The Nature of a Film Festival: a report from Provincetown.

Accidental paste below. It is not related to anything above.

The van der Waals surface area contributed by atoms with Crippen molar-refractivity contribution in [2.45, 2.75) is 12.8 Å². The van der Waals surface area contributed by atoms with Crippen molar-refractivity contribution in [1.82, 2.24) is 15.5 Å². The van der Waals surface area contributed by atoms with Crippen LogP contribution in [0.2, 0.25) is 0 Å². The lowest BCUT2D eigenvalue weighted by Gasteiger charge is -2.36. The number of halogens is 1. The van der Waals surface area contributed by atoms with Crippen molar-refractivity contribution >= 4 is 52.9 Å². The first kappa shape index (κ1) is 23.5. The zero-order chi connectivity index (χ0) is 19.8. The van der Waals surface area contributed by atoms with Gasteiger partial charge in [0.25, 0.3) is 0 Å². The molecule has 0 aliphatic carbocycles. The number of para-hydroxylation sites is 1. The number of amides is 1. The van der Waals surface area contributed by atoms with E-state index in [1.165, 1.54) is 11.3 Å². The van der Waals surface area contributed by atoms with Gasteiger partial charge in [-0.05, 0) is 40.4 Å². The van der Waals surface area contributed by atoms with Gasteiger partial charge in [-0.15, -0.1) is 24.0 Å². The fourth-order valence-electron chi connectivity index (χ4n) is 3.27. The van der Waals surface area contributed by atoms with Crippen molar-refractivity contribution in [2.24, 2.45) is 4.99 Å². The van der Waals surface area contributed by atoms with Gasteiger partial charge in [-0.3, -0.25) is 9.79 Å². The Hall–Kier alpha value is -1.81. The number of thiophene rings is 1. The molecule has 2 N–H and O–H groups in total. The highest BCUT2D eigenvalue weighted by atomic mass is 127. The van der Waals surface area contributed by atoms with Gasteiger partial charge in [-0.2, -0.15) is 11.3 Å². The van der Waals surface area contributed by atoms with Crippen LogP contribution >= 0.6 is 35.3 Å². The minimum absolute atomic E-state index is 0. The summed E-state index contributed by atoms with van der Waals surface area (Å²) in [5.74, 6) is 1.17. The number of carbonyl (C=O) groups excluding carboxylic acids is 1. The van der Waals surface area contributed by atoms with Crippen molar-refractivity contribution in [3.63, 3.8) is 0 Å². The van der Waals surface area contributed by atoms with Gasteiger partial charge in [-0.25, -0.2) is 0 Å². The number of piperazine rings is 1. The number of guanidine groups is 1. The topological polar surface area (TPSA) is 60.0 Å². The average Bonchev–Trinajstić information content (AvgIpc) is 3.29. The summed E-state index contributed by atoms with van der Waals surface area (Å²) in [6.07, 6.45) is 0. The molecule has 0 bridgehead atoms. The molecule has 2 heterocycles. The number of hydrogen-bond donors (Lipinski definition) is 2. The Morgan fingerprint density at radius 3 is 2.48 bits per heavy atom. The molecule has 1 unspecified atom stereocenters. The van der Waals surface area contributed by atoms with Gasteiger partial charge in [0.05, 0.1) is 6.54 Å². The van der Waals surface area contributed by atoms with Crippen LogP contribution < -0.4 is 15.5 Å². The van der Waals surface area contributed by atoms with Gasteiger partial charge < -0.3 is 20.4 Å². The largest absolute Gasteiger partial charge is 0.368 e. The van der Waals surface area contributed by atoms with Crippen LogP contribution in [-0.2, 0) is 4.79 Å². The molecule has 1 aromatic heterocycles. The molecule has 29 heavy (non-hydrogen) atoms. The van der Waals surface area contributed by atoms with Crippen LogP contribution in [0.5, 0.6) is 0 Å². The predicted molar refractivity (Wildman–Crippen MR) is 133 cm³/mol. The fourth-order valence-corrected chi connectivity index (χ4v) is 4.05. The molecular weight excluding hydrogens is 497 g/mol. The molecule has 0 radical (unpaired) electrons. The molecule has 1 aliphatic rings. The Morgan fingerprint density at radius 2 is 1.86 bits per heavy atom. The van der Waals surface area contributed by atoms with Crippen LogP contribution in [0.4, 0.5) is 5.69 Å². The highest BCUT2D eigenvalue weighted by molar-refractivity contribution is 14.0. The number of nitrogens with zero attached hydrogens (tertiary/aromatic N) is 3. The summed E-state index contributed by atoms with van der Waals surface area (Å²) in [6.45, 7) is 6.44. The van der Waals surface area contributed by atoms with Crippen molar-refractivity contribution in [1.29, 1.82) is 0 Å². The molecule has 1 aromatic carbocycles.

This past weekend I was fortunate to spend some time in Provincetown as a press person for Big, Red and Shiny. If you follow OurDailyRed (the BRS blog) you would already know some of the details of this journey. I have attended the festival many times. The first time was in 2000 when I was still a student at the Museum School and Kathleen Mullen programmed one of my videos in their shorts program. It was certainly a learning moment for me. Having people shout questions about your film at you across a crowded, drunk-filled bar was certainly a first for me. But that really does sum up what the P-Town film festival is about. I have attended many film festivals both as a programmer and a filmmaker (sometimes both at once) and this type of off-the-cuff, in-your-face interaction is rare. All film festivals have the stars and filmmakers in attendance (obviously some more than others) but at most of these there tends to be a bit of a disjuncture between the official guests and the general public. Perhaps Provincetown is simply too small for this type of distancing to occur? Whatever the reason, the degree of interaction between all attendees seems to be greater in P-town. But that is what makes the P-town fest a bit more real. There is something about running into Jane Lynch at the coffee shop in the morning or seeing Gael Garcia Bernal strolling down Commercial street without any harassment or the accompaniment of handlers/bodyguards that makes one realize the humanity that is behind the monolithic entertainment structure that is Hollywood.